Bill 71 presented several policy issues. The first issue was that the government never clearly articulated a persuasive policy goal for eliminating education property taxes. Although the government announced that the bill would allow “governments to create a new funding formula that will focus on resources of where they’re needed most and achieve better results for students,” the potential benefits to the education system consistently appeared to be peripheral to the goal of reducing taxes. But if the purpose was to provide financial support to Manitobans who needed it, it is unclear why the rebate was tied to education property taxes or why the rebate was not income-tested for Manitobans who were demonstrably in need of financial support.

Secondly, the bill ventured into the area of education finance reform, but the government sidestepped the long history of debates on this issue. Although all other provinces have centralized their education funding systems, seven out of ten continue to use property taxes to fund education. In AB and ON property taxes are collected, segregated, and remitted to school boards, but in BC a “school tax” is collected and then comingled with general revenues from which education is funded. Bill 71 indicated an intention to move away from this trend and exclusively use general revenues, but this decision did not stem from any recent comprehensive review of Manitoba’s system. Thus, the merits of this direction do not appear to have been considered by the government.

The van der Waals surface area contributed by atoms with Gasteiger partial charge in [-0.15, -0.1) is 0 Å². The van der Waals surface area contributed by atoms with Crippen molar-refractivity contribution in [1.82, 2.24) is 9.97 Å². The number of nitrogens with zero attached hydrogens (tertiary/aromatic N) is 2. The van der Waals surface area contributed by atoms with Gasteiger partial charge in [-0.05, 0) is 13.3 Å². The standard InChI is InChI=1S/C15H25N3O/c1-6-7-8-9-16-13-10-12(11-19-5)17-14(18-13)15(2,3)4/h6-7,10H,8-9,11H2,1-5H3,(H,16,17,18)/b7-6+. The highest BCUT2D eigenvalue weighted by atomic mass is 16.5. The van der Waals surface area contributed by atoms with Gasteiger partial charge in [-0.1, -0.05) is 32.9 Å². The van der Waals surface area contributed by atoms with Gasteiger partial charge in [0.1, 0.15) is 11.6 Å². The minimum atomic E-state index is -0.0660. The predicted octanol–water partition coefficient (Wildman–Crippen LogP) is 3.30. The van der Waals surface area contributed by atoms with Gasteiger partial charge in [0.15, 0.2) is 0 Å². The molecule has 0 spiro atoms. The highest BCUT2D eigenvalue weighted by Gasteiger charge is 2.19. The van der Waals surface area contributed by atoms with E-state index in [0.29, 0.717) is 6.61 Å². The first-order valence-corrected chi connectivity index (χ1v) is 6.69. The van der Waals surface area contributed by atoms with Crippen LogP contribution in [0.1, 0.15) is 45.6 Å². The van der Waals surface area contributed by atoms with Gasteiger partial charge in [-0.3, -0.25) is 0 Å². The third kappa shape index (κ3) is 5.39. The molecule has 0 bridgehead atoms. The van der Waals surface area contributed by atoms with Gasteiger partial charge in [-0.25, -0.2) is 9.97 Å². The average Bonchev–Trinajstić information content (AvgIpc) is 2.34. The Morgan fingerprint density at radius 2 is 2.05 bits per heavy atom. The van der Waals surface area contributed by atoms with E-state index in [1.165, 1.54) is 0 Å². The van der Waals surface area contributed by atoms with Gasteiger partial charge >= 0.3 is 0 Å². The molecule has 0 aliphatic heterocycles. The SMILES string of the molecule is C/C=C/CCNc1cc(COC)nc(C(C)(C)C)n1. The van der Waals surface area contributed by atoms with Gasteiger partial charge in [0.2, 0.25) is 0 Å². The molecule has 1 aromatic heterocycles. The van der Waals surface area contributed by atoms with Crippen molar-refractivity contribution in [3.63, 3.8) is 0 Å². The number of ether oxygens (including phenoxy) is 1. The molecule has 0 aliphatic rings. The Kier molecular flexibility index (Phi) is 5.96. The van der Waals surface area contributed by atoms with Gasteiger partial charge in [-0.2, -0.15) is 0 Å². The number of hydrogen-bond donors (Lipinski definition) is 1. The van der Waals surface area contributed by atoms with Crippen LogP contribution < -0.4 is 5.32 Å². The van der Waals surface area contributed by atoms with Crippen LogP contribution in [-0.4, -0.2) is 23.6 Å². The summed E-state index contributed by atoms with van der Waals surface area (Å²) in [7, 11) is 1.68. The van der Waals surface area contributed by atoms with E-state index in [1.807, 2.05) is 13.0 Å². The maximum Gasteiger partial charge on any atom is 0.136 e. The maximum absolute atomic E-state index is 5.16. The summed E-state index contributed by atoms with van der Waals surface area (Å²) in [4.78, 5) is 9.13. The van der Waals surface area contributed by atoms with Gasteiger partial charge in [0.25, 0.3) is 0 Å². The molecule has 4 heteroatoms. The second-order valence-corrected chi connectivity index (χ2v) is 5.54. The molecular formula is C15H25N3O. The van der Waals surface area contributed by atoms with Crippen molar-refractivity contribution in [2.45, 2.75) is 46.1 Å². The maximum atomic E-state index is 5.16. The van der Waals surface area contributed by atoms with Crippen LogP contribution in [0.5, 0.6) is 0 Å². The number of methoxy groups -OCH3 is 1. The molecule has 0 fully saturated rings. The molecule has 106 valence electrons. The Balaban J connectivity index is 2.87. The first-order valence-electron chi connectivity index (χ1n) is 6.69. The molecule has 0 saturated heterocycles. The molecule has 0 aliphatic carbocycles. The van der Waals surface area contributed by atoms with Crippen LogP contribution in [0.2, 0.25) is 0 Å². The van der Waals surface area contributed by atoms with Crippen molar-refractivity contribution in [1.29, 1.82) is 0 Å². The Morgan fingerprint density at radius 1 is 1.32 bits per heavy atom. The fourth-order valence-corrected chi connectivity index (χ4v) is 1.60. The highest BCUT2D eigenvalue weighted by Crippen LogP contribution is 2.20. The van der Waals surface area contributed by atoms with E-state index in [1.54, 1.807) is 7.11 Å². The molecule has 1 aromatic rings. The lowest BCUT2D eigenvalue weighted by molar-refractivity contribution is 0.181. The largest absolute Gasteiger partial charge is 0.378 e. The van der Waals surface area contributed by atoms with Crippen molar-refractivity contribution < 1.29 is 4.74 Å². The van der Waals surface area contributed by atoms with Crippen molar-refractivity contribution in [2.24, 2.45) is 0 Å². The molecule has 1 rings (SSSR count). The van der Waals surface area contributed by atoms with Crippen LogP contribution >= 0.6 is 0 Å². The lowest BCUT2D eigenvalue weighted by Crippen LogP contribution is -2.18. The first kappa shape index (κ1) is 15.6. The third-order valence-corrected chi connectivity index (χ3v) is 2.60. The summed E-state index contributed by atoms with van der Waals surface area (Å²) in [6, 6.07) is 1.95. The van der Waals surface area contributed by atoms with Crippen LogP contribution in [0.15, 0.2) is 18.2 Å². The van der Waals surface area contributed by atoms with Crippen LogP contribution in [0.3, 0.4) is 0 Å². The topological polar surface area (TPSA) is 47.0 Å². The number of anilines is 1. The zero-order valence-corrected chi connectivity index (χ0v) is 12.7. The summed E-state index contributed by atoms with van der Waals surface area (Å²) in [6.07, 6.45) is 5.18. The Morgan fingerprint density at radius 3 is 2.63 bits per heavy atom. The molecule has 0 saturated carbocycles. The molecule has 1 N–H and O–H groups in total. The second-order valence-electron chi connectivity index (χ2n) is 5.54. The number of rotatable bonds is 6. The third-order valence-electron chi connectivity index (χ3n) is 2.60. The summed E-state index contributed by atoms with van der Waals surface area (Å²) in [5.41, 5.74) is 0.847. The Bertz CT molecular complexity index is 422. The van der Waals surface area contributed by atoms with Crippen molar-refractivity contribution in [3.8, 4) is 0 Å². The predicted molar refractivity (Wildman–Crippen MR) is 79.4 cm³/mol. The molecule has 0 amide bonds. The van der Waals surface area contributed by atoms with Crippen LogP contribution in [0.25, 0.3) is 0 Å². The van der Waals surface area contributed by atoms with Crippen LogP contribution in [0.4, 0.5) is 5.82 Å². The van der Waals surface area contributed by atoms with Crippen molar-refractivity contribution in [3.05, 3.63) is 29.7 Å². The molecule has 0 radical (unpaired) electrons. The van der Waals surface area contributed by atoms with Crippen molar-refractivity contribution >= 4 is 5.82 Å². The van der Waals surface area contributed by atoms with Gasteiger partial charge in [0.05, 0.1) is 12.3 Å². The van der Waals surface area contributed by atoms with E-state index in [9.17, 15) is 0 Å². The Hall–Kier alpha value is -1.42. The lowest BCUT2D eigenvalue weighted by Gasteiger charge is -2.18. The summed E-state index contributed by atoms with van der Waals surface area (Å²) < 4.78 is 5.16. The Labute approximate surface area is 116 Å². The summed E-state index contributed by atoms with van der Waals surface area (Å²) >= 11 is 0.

Thirdly, the key justification for Bill 71 given during the legislative debates was that the bill was necessary to provide financial support to Manitobans during the pandemic. However, the bill operated to give the largest rebates to those who hold the most valuable property instead of those who were most in need of financial assistance. Therefore, Bill 71 was ineffective in implementing a strategy to assist Manitobans experiencing financial hardship due to the pandemic.